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Exercising My Right to Loiter.

The Dexcom said 177 mg/dl and dropping, but after a full 60 minutes of cardio, I expected the graph to show a lower trend. 

"Whatever," I said, a little confused because my pre-workout blood sugar was 143 mg/dl.  Felt foggy, but I was a little dehydrated so I figured I needed to get home and relax.  Ignoring the cotton-ball haze I felt encased by, I grabbed my keys and gym back from the locker room and walked out into the parking lot.  After trying to get into someone else's black Honda Civic (forgetting, in my fog, that we replaced my old car for the Mom Car), I put the key in my car's ignition and sat there for a few seconds.

And then a few seconds more.

It wasn't until I was out there for about two full minutes that I thought "Hey, might want to double-check that Dexcom reading" with my meter.  The receiver was now showing some double-down arrows.  And my glucose meter confirmed with a bright, shiny 35 mg/dl.

"Oh, you suck," I said directly to my diabetes.  And like a fast, hot breeze, all the symptoms of the low hit in full force, as though seeing the number made it actually real.

Now that the weather is warmer, glucose tabs are all I keep on tap in my car for lows, but since I felt like a pile of crumbs, I thought it would be safer to go back into the gym and let someone kHi!  I'm Victor the Velociraptor.  And I have "low face."now I was having some trouble.  Because if I passed out, for the first time, in my car, it would take a long time for someone to find me.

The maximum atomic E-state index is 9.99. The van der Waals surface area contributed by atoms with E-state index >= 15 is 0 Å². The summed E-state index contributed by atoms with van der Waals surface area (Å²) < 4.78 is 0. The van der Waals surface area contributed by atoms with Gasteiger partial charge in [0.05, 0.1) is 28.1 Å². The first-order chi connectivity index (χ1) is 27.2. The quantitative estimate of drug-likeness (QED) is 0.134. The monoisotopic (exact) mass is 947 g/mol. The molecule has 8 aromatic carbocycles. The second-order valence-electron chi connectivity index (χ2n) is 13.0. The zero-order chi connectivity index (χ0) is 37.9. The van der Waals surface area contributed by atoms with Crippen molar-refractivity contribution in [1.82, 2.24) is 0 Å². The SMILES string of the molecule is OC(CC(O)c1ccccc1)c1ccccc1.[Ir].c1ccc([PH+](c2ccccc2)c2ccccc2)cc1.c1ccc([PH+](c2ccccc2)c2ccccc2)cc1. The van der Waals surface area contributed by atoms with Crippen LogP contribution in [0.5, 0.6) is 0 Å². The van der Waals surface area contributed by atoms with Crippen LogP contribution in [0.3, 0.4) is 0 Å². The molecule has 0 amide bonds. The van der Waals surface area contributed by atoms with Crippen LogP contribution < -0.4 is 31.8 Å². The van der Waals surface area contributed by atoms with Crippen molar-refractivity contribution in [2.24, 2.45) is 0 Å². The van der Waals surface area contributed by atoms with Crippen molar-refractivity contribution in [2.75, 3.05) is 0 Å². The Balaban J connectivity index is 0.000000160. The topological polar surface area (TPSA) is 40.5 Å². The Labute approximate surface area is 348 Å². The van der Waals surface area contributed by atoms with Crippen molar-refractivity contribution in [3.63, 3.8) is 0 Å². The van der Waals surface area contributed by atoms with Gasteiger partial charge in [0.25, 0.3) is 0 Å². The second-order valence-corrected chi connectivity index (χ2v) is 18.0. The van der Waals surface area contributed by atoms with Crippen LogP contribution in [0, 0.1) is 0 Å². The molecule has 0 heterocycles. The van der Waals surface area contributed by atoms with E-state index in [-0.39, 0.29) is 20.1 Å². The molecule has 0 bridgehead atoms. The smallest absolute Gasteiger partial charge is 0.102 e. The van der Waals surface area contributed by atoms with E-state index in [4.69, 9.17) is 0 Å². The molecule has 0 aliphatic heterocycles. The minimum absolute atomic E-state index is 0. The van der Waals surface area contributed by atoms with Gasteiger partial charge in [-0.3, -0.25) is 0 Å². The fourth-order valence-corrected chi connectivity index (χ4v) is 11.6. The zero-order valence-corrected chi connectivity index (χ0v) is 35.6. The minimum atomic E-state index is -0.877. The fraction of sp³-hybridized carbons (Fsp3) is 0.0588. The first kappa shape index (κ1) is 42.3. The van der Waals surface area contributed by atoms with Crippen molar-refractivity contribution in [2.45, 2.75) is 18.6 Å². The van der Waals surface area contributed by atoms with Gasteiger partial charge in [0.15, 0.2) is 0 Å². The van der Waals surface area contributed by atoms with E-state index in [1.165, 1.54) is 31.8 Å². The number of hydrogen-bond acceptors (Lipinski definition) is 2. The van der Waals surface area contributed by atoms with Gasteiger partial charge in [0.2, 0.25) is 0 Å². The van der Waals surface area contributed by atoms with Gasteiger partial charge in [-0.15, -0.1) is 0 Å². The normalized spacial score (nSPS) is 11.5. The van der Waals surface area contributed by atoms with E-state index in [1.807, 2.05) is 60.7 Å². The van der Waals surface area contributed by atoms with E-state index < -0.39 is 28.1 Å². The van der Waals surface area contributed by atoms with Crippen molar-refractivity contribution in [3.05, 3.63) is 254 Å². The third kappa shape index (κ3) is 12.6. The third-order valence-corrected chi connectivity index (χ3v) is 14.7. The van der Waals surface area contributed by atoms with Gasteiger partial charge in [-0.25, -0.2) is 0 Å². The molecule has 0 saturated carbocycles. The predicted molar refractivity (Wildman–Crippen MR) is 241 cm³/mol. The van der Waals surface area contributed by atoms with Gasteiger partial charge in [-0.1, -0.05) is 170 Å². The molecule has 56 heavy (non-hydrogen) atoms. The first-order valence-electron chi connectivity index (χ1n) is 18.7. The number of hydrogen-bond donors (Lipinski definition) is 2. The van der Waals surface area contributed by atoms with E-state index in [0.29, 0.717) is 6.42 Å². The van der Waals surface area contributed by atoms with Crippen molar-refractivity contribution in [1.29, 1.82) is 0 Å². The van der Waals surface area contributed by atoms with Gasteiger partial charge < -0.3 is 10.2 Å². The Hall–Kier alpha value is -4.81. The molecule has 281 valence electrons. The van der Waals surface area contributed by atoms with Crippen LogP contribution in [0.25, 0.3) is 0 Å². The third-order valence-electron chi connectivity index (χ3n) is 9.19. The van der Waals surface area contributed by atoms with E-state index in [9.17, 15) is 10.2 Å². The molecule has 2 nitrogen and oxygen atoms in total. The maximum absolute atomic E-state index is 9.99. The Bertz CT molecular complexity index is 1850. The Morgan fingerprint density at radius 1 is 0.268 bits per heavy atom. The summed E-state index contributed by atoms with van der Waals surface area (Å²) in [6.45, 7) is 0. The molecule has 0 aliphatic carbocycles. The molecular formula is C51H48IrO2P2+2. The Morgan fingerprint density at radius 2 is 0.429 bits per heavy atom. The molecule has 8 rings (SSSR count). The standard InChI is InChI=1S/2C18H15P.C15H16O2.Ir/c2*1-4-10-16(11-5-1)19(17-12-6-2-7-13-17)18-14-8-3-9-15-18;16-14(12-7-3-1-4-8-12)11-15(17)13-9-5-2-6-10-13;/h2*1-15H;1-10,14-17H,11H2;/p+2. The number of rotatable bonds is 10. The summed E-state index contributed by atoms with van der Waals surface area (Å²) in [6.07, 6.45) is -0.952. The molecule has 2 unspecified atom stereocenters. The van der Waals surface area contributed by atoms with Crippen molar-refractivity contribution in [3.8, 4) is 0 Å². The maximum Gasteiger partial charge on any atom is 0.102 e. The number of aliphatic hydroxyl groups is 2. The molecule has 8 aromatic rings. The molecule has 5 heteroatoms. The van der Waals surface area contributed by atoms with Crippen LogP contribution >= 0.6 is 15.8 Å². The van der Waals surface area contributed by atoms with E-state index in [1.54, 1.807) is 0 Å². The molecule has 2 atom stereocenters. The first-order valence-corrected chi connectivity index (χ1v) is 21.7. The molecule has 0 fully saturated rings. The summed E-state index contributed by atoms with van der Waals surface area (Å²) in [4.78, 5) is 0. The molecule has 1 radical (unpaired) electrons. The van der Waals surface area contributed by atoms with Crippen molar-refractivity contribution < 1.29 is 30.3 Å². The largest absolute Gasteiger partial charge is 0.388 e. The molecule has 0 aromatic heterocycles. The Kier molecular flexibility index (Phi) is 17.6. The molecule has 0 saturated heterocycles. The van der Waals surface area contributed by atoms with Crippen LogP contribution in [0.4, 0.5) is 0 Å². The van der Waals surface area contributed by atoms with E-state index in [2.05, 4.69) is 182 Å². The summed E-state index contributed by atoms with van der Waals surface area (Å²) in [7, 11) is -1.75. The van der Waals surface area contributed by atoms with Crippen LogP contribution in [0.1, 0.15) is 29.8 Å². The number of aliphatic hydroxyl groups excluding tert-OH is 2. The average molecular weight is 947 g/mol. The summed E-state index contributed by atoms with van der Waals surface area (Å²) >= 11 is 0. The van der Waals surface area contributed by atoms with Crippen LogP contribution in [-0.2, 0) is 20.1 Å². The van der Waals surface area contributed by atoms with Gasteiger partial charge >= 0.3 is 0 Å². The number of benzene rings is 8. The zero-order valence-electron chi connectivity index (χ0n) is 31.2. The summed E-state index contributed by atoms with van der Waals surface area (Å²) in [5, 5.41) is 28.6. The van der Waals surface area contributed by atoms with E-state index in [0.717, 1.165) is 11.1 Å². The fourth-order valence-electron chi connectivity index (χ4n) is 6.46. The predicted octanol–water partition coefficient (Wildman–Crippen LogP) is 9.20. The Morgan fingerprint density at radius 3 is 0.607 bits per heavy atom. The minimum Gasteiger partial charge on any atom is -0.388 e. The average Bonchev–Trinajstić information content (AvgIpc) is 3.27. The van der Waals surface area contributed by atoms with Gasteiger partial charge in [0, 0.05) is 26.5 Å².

On autopilot, I went back into the gym.  The guy at the counter was checking in some new members, but he looked twice at me as I grabbed a bottle of orange juice from the cooler and leaned heavily on the counter, downing the majority of the bottle in a few sips.  

"You okay?" he asked.

"Not really.  I'm having a very low blood sugar moment right now and I didn't want to sit in my car alone, in case there was a problem."  I tried to smile, but I was so jerky and unsteady that I resembled a hungry velociraptor more than a woman.  All teeth, stretched smile, and my eyes were trying to find something that was roughly 1,000 yards away.

"Okay.  We'll wait until you're up again."  He finished signing in the new members and I tried to convince myself I was at a bar instead of the gym.  ("How you doin'?  Sure, you can buy me a ... a bottle of juice.")

For about fifteen minutes, the gym guy chatted with me about how diabetes - both type 1 and type 2 - has infiltrated his family.  Grandmothers on both sides, aunts, cousins, his sister, his father and his mom ... the list of affected family went on for the duration of my low blood sugar.  So many members of his family were dealing with some version of this disease.  He knew exactly how diabetes could ruin your day.  And he could see how it was ruining mine.

"I am sorry for taking up so much of your time.  I feel much better now.  Thanks for keeping an eye on me, and I h" I said sheepishly, back up to 98 mg/dl and feeling more human and less dinosaur-y.

"Any time.  You were exercising your right to loiter," he said.  "It's a good way to cool down after a workout, right?"

"Sometimes it's the only exercise I get these days."

Comments

That was very smart (and non-stubborn) of you to go back into the gym. I wonder if (and hope) I would have done the same.

I also had a similar situation, but I had a hard time communicating to passer byers to please help me. If it was not for husband showing up at the gym, I don't know what would of happen.

I was going to a college interview once after about two hours of sleep for the entire night, so I stopped to grab a double-shot latte on the way. Not realizing how the nerves and the coffee were going to affect my blood sugar, I didn't test after the interview.